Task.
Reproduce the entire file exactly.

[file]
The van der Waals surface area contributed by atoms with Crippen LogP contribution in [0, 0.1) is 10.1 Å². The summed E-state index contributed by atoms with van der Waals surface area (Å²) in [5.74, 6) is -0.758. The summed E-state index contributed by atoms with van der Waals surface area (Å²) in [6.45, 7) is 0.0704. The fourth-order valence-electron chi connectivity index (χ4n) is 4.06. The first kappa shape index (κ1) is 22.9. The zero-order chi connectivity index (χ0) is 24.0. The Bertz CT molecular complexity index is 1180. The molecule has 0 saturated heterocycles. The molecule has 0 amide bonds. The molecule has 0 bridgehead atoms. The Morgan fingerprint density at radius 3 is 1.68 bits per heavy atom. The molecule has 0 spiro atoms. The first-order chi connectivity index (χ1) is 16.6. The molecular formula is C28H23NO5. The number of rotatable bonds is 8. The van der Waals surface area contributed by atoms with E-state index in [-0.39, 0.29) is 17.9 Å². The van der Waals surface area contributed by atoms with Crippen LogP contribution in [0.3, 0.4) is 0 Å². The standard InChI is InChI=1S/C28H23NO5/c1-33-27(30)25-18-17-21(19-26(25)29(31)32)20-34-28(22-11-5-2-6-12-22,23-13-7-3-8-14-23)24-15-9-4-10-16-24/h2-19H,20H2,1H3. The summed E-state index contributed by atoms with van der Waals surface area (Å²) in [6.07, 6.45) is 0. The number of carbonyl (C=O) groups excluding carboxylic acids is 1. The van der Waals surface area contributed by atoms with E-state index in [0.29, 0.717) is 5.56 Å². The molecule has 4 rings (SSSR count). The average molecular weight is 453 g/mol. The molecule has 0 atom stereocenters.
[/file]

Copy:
The van der Waals surface area contributed by atoms with Crippen LogP contribution in [0, 0.1) is 10.1 Å². The summed E-state index contributed by atoms with van der Waals surface area (Å²) in [5.74, 6) is -0.758. The summed E-state index contributed by atoms with van der Waals surface area (Å²) in [6.45, 7) is 0.0704. The fourth-order valence-electron chi connectivity index (χ4n) is 4.06. The first kappa shape index (κ1) is 22.9. The zero-order chi connectivity index (χ0) is 24.0. The Bertz CT molecular complexity index is 1180. The molecule has 0 saturated heterocycles. The molecule has 0 amide bonds. The molecule has 0 bridgehead atoms. The Morgan fingerprint density at radius 3 is 1.68 bits per heavy atom. The molecule has 0 spiro atoms. The first-order chi connectivity index (χ1) is 16.6. The molecular formula is C28H23NO5. The number of rotatable bonds is 8. The van der Waals surface area contributed by atoms with E-state index in [-0.39, 0.29) is 17.9 Å². The van der Waals surface area contributed by atoms with Crippen LogP contribution in [0.3, 0.4) is 0 Å². The standard InChI is InChI=1S/C28H23NO5/c1-33-27(30)25-18-17-21(19-26(25)29(31)32)20-34-28(22-11-5-2-6-12-22,23-13-7-3-8-14-23)24-15-9-4-10-16-24/h2-19H,20H2,1H3. The summed E-state index contributed by atoms with van der Waals surface area (Å²) in [6.07, 6.45) is 0. The number of carbonyl (C=O) groups excluding carboxylic acids is 1. The van der Waals surface area contributed by atoms with E-state index in [0.29, 0.717) is 5.56 Å². The molecule has 4 rings (SSSR count). The average molecular weight is 453 g/mol. The molecule has 0 atom stereocenters.